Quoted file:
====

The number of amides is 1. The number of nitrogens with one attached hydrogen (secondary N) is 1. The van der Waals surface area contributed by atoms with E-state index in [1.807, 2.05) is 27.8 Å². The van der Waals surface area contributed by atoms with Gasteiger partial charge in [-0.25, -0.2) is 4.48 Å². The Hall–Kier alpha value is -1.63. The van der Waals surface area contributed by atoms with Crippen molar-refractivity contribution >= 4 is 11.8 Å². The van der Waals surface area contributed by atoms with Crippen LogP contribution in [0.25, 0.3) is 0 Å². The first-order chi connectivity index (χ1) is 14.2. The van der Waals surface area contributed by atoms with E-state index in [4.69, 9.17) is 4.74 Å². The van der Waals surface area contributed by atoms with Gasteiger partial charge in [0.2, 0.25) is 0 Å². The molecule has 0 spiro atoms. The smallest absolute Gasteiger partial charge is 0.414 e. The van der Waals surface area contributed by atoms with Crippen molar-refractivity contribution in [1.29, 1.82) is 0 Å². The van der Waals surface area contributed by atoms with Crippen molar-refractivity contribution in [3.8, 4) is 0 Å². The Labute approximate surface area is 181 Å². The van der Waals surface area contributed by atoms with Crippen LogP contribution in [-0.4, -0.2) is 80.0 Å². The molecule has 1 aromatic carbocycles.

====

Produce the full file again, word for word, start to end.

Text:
The number of amides is 1. The number of nitrogens with one attached hydrogen (secondary N) is 1. The van der Waals surface area contributed by atoms with E-state index in [1.807, 2.05) is 27.8 Å². The van der Waals surface area contributed by atoms with Gasteiger partial charge in [-0.25, -0.2) is 4.48 Å². The Hall–Kier alpha value is -1.63. The van der Waals surface area contributed by atoms with Crippen molar-refractivity contribution >= 4 is 11.8 Å². The van der Waals surface area contributed by atoms with Crippen LogP contribution in [0.25, 0.3) is 0 Å². The first-order chi connectivity index (χ1) is 14.2. The van der Waals surface area contributed by atoms with E-state index in [4.69, 9.17) is 4.74 Å². The van der Waals surface area contributed by atoms with Gasteiger partial charge in [0.2, 0.25) is 0 Å². The molecule has 0 spiro atoms. The smallest absolute Gasteiger partial charge is 0.414 e. The van der Waals surface area contributed by atoms with Crippen molar-refractivity contribution in [1.29, 1.82) is 0 Å². The van der Waals surface area contributed by atoms with Crippen molar-refractivity contribution in [3.8, 4) is 0 Å². The Labute approximate surface area is 181 Å². The van der Waals surface area contributed by atoms with Crippen LogP contribution in [-0.4, -0.2) is 80.0 Å². The molecule has 1 aromatic carbocycles.